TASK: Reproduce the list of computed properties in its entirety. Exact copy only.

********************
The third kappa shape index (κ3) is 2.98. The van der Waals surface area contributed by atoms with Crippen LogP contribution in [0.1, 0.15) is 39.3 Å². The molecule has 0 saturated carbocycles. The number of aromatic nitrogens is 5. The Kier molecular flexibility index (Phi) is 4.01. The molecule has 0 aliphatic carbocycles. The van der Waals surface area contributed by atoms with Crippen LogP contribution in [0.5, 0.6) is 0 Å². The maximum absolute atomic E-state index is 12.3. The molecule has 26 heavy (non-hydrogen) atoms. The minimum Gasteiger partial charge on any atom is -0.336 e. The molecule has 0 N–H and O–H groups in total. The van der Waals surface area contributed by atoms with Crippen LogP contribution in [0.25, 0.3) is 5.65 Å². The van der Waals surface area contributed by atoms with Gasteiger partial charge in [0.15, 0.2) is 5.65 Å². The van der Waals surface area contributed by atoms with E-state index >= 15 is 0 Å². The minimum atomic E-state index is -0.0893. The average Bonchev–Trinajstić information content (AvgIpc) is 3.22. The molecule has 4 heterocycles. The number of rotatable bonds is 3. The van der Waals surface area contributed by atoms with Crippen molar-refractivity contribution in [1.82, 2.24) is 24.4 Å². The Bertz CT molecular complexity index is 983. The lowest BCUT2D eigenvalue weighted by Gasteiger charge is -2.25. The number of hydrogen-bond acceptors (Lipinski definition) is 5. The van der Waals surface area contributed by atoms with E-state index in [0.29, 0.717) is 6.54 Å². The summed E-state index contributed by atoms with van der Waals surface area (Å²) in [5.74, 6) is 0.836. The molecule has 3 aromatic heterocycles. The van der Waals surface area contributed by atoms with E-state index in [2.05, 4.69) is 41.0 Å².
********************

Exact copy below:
The third kappa shape index (κ3) is 2.98. The van der Waals surface area contributed by atoms with Crippen LogP contribution in [0.1, 0.15) is 39.3 Å². The molecule has 0 saturated carbocycles. The number of aromatic nitrogens is 5. The Kier molecular flexibility index (Phi) is 4.01. The molecule has 0 aliphatic carbocycles. The van der Waals surface area contributed by atoms with Crippen LogP contribution in [0.5, 0.6) is 0 Å². The maximum absolute atomic E-state index is 12.3. The molecule has 26 heavy (non-hydrogen) atoms. The minimum Gasteiger partial charge on any atom is -0.336 e. The molecule has 0 N–H and O–H groups in total. The van der Waals surface area contributed by atoms with Crippen LogP contribution in [0.25, 0.3) is 5.65 Å². The van der Waals surface area contributed by atoms with Gasteiger partial charge in [0.15, 0.2) is 5.65 Å². The van der Waals surface area contributed by atoms with E-state index >= 15 is 0 Å². The minimum atomic E-state index is -0.0893. The average Bonchev–Trinajstić information content (AvgIpc) is 3.22. The molecule has 4 heterocycles. The number of rotatable bonds is 3. The van der Waals surface area contributed by atoms with Crippen molar-refractivity contribution in [1.82, 2.24) is 24.4 Å². The Bertz CT molecular complexity index is 983. The lowest BCUT2D eigenvalue weighted by Gasteiger charge is -2.25. The number of hydrogen-bond acceptors (Lipinski definition) is 5. The van der Waals surface area contributed by atoms with E-state index in [0.29, 0.717) is 6.54 Å². The summed E-state index contributed by atoms with van der Waals surface area (Å²) in [5.74, 6) is 0.836. The molecule has 3 aromatic heterocycles. The van der Waals surface area contributed by atoms with E-state index in [2.05, 4.69) is 41.0 Å².